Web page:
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Page added on May 28, 2014

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Map and Report on Oil-By-Rail, “Booming Bomb Train Industry”

Map and Report on Oil-By-Rail, “Booming Bomb Train Industry” thumbnail

A new report and website released today by Oil Change International provides a comprehensive overview of the current oil-by-rail industry in North America and it isn’t a pretty picture.

The report and interactive map of the “booming bomb train industry” capture the alarming scope of this very recent development.  As the report points out, 70 times as much oil was moved by rail in 2014 as there was in 2005. That rapid expansion is continuing, placing more North American communities at risk.

“This analysis shows just how out of control the oil industry is in North America today. Regulators are unable to keep up with the industry’s expansion-at-any-cost mentality, and public safety is playing second fiddle to industry profits,” said Lorne Stockman, Research Director of Oil Change International and author of the report.

According to the report, Runaway Train: The Reckless Expansion of Crude By Rail in North America, approximately one million barrels of oil per day are moved on 135 trains of 100 cars or more each day in America.  If all of the currently planned development of oil-by-rail facilities occurs, the full capacity to move oil would be five times that amount.

“This is what the All of the Above Energy Strategy looks like – a runaway train headed straight for North American communities,” Stockman said.

This massive investment by the oil and rail industries to expand their capacity to move oil by rail is one of the main reasons that improving oil-by-rail safety is unlikely when it comes to the unsafe DOT-111 tank cars.  These cars currently make up approximately 70% of the oil-by-rail tank car fleet and there is currently a two to three year waiting list for companies wanting new tank cars.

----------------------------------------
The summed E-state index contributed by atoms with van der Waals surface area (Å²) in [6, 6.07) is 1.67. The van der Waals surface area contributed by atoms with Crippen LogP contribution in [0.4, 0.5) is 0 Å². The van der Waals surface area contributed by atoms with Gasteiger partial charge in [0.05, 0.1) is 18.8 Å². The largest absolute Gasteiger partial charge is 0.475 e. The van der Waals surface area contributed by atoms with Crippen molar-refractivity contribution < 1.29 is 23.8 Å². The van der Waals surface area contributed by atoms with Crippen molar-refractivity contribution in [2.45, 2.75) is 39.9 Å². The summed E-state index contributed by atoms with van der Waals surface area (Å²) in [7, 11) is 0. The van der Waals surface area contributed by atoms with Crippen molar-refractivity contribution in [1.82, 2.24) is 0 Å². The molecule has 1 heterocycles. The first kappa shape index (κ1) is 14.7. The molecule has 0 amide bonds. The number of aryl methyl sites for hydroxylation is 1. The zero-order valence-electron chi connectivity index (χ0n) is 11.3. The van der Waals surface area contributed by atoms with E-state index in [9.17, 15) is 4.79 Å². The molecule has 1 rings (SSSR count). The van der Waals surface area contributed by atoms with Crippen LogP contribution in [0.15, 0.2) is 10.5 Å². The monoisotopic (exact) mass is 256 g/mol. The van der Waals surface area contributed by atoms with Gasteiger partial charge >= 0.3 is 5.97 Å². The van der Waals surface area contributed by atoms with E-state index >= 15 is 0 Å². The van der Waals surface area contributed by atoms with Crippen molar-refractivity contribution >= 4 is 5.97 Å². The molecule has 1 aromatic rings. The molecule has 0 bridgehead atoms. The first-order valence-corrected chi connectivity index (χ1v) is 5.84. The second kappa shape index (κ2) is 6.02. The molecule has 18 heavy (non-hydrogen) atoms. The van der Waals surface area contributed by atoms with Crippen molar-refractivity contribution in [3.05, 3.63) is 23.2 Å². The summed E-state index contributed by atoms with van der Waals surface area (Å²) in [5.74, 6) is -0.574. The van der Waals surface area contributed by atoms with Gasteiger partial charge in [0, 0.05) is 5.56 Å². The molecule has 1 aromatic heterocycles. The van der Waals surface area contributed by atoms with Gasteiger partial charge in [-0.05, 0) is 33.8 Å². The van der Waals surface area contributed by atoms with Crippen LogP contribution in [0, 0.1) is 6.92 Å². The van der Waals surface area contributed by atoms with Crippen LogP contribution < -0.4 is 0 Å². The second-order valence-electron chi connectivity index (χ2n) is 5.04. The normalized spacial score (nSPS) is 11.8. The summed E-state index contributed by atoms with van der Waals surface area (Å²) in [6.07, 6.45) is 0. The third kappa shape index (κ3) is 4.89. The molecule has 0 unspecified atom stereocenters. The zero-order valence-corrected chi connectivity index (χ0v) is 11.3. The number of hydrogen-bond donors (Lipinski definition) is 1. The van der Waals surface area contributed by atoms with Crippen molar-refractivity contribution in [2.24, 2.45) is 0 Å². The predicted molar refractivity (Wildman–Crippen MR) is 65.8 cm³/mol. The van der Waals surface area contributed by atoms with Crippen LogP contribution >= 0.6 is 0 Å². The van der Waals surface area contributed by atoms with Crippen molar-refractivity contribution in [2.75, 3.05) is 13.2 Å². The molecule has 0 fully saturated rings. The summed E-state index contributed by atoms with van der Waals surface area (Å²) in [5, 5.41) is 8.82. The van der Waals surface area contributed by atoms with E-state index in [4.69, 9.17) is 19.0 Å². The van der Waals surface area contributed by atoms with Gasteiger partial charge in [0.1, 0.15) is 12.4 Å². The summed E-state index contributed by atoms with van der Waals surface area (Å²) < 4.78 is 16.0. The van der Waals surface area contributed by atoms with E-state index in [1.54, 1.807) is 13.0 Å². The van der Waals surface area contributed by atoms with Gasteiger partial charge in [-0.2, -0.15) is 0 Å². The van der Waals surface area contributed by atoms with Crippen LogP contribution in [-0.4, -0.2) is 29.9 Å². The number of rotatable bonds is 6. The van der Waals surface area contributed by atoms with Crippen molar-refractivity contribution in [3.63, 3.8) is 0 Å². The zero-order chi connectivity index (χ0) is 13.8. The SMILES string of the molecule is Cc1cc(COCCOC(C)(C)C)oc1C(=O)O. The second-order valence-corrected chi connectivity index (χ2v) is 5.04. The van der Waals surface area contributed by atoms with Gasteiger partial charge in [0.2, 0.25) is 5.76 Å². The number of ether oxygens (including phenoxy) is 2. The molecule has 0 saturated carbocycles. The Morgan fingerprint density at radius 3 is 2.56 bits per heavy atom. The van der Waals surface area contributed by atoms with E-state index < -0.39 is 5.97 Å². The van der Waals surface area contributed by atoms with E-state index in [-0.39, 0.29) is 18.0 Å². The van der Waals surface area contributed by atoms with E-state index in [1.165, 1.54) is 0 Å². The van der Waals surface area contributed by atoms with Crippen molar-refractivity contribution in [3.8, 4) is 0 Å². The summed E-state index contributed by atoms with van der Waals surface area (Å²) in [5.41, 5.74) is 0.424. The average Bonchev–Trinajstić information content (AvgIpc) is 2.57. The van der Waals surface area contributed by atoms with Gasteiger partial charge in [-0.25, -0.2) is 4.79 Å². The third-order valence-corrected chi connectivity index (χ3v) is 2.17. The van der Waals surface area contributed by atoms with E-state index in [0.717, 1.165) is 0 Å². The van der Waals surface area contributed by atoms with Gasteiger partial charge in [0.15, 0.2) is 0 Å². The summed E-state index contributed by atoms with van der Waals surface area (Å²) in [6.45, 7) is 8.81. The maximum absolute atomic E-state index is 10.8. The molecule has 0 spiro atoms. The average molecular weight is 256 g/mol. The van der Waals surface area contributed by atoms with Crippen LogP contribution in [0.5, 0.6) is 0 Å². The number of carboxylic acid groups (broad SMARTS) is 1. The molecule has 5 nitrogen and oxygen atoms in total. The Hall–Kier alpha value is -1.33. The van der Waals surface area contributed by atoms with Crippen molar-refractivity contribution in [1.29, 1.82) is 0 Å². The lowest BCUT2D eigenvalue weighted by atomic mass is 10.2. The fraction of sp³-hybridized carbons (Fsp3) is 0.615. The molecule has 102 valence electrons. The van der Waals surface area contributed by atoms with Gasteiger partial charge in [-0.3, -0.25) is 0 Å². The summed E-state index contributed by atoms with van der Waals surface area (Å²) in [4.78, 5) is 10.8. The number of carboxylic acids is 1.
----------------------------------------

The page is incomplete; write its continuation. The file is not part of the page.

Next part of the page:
The planned expansion of the oil-by-rail industry is simply impossible without the existing DOT-111 cars.  In 2013 this point was made by an industry analyst:

“People who want to ship oil can’t get them,” Toby Kolstad, president of the consultant firm Rail Theory Forecasts LLC said. “They’re desperate to get anything to move crude oil.”

Without the oil-by-rail transportation option, the Bakken Shale oil would have no way to get to market.  Despite the fact that the DOT-111 cars are inadequate and the Bakken crude is more explosive, the industry continues to rapidly expand with no new regulations.

The planned expansion of the industry and the current known capacity restraints help explain the recent public relations effort by the oil industry to dismiss any safety concerns.

Last week, the North Dakota Petroleum Council released a new study that said Bakken crude was “comparable in volatility to gas-rich oils from other shale formations in other regions.”

Which is true.  However, in other regions, like the Eagle Ford formation in Texas, the natural gas liquids are stripped from that oil before being shipped by rail which greatly reduces the danger of explosion.

Last week, the American Fuel and Petrochemical Manufacturers also weighed in with their opinion.  AFPM President Charles Drevna stated their position to Railway Age:

“As the standards are today for flammable liquids, Bakken crude fits right in, and the DOT-111 cars should be fine”

These claims are being made despite testimony by Robert Sumwalt of the National Transportation Safety Board calling the DOT-111’s an “unacceptable public risk” when used to transport Bakken crude.

Last week, the White House announced that the Pipeline and Hazardous Materials Safety Administration (PHMSA) will be proposing new oil-by-rail regulations in July.  However, this will just be a proposal and the beginning of a likely contentious political battle about these regulations.  No one expects any new regulations before 2015.  Meanwhile, the industry continues its expansion plans.

In July, at the same time PHMSA is expected to announce its proposed new regulations for the oil-by-rail industry, activists across the country are planning a week of action.  Starting on July 6th, the anniversary of the deadly explosion in Lac-Megantic, Quebec, the “Oil by Rail week of action” will highlight opposition to the shipping of oil by rail through communities and remember the victims of that first Bakken crude oil explosion.

In Lac-Megantic, there is little good news. The town is facing years of clean-up and reconstruction, and billions of dollars of expenses to deal with that disaster.  Recently, Réjean Roy, whose daughter died in that accident, talked about the reality of Lac-Megantic’s current situation and their need to try to revive the town’s tourism industry.